Adolescent gaming time, emotional dysregulation, and academic functioning

Parents and the corresponding adolescents rated the average frequency of gaming per week (in days), per school day, and per weekend day (in hours). Out of the latter two, a mean gaming time was computed (in hours).

Adolescent problems in emotional regulation were assessed by the self-rating 18-item short form of the Difficulties in Emotional Regulation Scale, with a higher sum score indicating more problems in emotional regulation (DERS-SF, Kaufman et al., 2016).

Moreover, adolescents reported days of absence from school/work during the previous three months, their past-term final grades in the subjects German, Mathematics, and first foreign language and their grade development as a measure of academic performance (see Supplementary Methods).

Statistical analysis

A detailed methods description can be found in the Supplements.

Parent-child dyads with severe missing values in the data of the adolescents, parents, or both, were excluded from further analyses. Missing values were classified as severe when no responses were available for more than one third of the items of GADIS-P and PIGDS (parents), GADIS-A and DERS (adolescents) as well as no response to the GADIS-P and GADIS-A timing item.

Factor structure was examined by a confirmatory factor analysis (CFA) with robust minimal residuals (OLS). To proof the structure of GADIS-P to be comparable to GADIS-A, the CFA model was built analogous to the GADIS-A CFA model with items 3, 6, 7, 8, and 9 reflecting factor 1 and items 1, 2, 4, and 5 reflecting factor 2 (Paschke et al., 2020). Model goodness of fit was assumed according to the following criteria: χ2/df ratio<5, root mean square error of approximation (RMSEA) <0.08, standardized root mean squared residual (SRMR) < 0.08, Tucker-Lewis Index (TLI) ≥0.95, comparative fit index (CFI) ≥0.95 (Hooper, Coughlan, & Mullen, 2008).

Internal consistency was calculated by Cronbach's α and McDonald's ω. Criterion validity was obtained by correlating the GADIS-P sum score with the GADIS-A and PIGDS-sum score, the gaming days per week, as well as the mean gaming hours per day (both reported by the adolescents), DERS-SF-sum score, days of absence (during the last three months), grades-sum score, and grade development (during the last school term) applying Pearson or Spearman rank correlation tests according to the item/scale distribution.

A receiver operating characteristic (ROC) curve analysis was conducted to compare sensitivity and specificity across GADIS-P scores to predict GD according to ICD-11 related PIGDS items. Cut-off points were determined based on Youden's criterion. Goodness of differentiation between the two diagnostic groups was computed by the area under curve value (AUV). The received cut-off point was then applied to classify adolescents with GD if the ICD-11-time criterion was fulfilled. Groups were compared regarding age, sex, GADIS-P and -A score, PIGDS score, gaming days per week, mean gaming hours per day, absence, grade-sum score, and grades development by a MANOVA with post-hoc χ2 and Scheffé tests. The accordance rate was determined by comparing the GD classification based on GADIS-P with the one based on GADIS-A using Cohen's kappa (unweighted).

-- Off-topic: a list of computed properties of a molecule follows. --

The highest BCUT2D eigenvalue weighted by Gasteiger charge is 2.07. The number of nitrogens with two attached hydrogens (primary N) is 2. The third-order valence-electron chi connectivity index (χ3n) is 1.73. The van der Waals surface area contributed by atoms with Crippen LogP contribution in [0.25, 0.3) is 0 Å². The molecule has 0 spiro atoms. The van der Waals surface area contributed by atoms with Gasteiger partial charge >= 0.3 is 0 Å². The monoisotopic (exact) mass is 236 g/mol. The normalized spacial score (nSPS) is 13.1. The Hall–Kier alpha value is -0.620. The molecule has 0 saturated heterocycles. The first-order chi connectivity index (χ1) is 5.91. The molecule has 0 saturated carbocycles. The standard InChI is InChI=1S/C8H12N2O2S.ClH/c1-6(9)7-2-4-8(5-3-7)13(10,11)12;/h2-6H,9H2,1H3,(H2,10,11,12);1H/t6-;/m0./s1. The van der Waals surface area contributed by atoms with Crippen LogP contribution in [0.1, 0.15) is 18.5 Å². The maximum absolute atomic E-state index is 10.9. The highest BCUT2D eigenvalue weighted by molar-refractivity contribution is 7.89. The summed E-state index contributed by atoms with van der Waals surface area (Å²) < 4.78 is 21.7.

Ethics

The study was conducted in accordance with the relevant national and institutional committees on human experimentation, complied with the Declaration of Helsinki, and was approved by the Local Psychological Ethics Commission at the Center for Psychosocial Medicine (LPEK) of the University Medical Center Hamburg-Eppendorf (UKE). Each participant gave his/her informed consent prior to enrollment.

Results

One thousand thirty-seven out of one thousand two hundred twenty-one parents (496 [47.8%] fathers and 541 [52.2%] mothers) with a mean age of 46.38 years (standard deviation 2.37; range 28–75) reported a regular use of digital games (at least once a week) of his/her child.

Two hundred thirty-seven parent-child dyads had to be excluded from further analyses due to severe missing values. Table 2 shows the sample characteristics of the resulting sample (N = 800). The sociodemographic sample characteristics of the excluded dyads and the resulting sample could be regarded comparable (Table S3).

Table 2.

Sociodemographic characteristics of final samplea

Variables/

Categories
Parents

N (%)/mean (SD; range)
Adolescents

N (%)/mean (SD; range)
Absolute frequency800800
Gender
 Male496 (47.8)469 (58.6)
 Female541 (52.2)331 (41.4)
Age in years46.38 (7.93; 28–75)12.99 (2.37; 10–17)
Relationship status
 biological child695 (86.9)
 adoptive child8 (1.0)
 Stepchild59 (7.4)
 otherb38 (4.8)
Partnershipc
 Yes747 (93.7)
 in common household693 (87.0)
 with child's parent622 (83.7)
Education leveld,e
 High282 (27.2)433 (55.9)
 Medium625 (60.3)279 (36.0)
 Low95 (9.2)63 (7.1)
Occupation
 full-time employmentf/school attendanceg615 (59.4)749 (93.7)
 part-time employmentf/apprenticeshipg303 (29.3)40 (5.0)
 otherh,i118 (11.4)10 (1.3)

Notes: N = absolute frequency; SD = standard deviation.

a dyads with frequently gaming adolescents, i.e. adolescents use digital games at least once a week.